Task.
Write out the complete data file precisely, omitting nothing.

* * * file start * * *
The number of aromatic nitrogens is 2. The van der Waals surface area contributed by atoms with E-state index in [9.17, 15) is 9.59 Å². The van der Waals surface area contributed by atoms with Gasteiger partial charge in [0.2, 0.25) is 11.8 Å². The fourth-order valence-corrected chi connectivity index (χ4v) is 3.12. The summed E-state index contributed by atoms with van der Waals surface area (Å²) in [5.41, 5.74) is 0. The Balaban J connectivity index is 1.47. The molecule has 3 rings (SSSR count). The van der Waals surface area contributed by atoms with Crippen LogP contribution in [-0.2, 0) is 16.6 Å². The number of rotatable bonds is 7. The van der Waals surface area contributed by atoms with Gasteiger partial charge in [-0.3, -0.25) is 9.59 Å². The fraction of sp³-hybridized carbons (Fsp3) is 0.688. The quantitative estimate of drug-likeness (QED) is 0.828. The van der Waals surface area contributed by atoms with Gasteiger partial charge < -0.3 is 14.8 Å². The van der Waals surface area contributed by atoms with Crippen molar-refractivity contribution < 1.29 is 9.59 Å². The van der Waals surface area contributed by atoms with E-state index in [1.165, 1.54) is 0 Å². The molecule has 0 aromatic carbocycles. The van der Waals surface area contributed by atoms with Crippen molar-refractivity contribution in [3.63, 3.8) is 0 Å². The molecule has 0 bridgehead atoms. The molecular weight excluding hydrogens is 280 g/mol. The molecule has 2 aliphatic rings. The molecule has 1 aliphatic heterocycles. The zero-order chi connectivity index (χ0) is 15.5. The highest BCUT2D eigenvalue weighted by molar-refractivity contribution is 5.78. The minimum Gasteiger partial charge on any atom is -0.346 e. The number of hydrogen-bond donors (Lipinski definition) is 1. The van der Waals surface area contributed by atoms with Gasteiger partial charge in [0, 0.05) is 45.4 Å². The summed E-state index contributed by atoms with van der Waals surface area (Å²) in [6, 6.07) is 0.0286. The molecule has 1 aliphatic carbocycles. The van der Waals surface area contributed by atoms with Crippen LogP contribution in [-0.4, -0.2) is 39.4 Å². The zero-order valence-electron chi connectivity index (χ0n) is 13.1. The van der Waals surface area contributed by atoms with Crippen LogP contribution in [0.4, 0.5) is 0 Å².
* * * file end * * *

The number of aromatic nitrogens is 2. The van der Waals surface area contributed by atoms with E-state index in [9.17, 15) is 9.59 Å². The van der Waals surface area contributed by atoms with Gasteiger partial charge in [0.2, 0.25) is 11.8 Å². The fourth-order valence-corrected chi connectivity index (χ4v) is 3.12. The summed E-state index contributed by atoms with van der Waals surface area (Å²) in [5.41, 5.74) is 0. The Balaban J connectivity index is 1.47. The molecule has 3 rings (SSSR count). The van der Waals surface area contributed by atoms with Crippen LogP contribution in [-0.2, 0) is 16.6 Å². The number of rotatable bonds is 7. The van der Waals surface area contributed by atoms with Gasteiger partial charge in [-0.3, -0.25) is 9.59 Å². The fraction of sp³-hybridized carbons (Fsp3) is 0.688. The quantitative estimate of drug-likeness (QED) is 0.828. The van der Waals surface area contributed by atoms with Gasteiger partial charge < -0.3 is 14.8 Å². The van der Waals surface area contributed by atoms with Crippen molar-refractivity contribution < 1.29 is 9.59 Å². The van der Waals surface area contributed by atoms with E-state index in [1.165, 1.54) is 0 Å². The molecule has 0 aromatic carbocycles. The van der Waals surface area contributed by atoms with Crippen molar-refractivity contribution in [3.63, 3.8) is 0 Å². The molecule has 0 bridgehead atoms. The molecular weight excluding hydrogens is 280 g/mol. The molecule has 2 aliphatic rings. The molecule has 1 aliphatic heterocycles. The zero-order chi connectivity index (χ0) is 15.5. The highest BCUT2D eigenvalue weighted by molar-refractivity contribution is 5.78. The minimum Gasteiger partial charge on any atom is -0.346 e. The number of hydrogen-bond donors (Lipinski definition) is 1. The van der Waals surface area contributed by atoms with Gasteiger partial charge in [0, 0.05) is 45.4 Å². The summed E-state index contributed by atoms with van der Waals surface area (Å²) in [6, 6.07) is 0.0286. The molecule has 1 aliphatic carbocycles. The van der Waals surface area contributed by atoms with Crippen LogP contribution in [-0.4, -0.2) is 39.4 Å². The zero-order valence-electron chi connectivity index (χ0n) is 13.1. The van der Waals surface area contributed by atoms with Crippen LogP contribution in [0.4, 0.5) is 0 Å².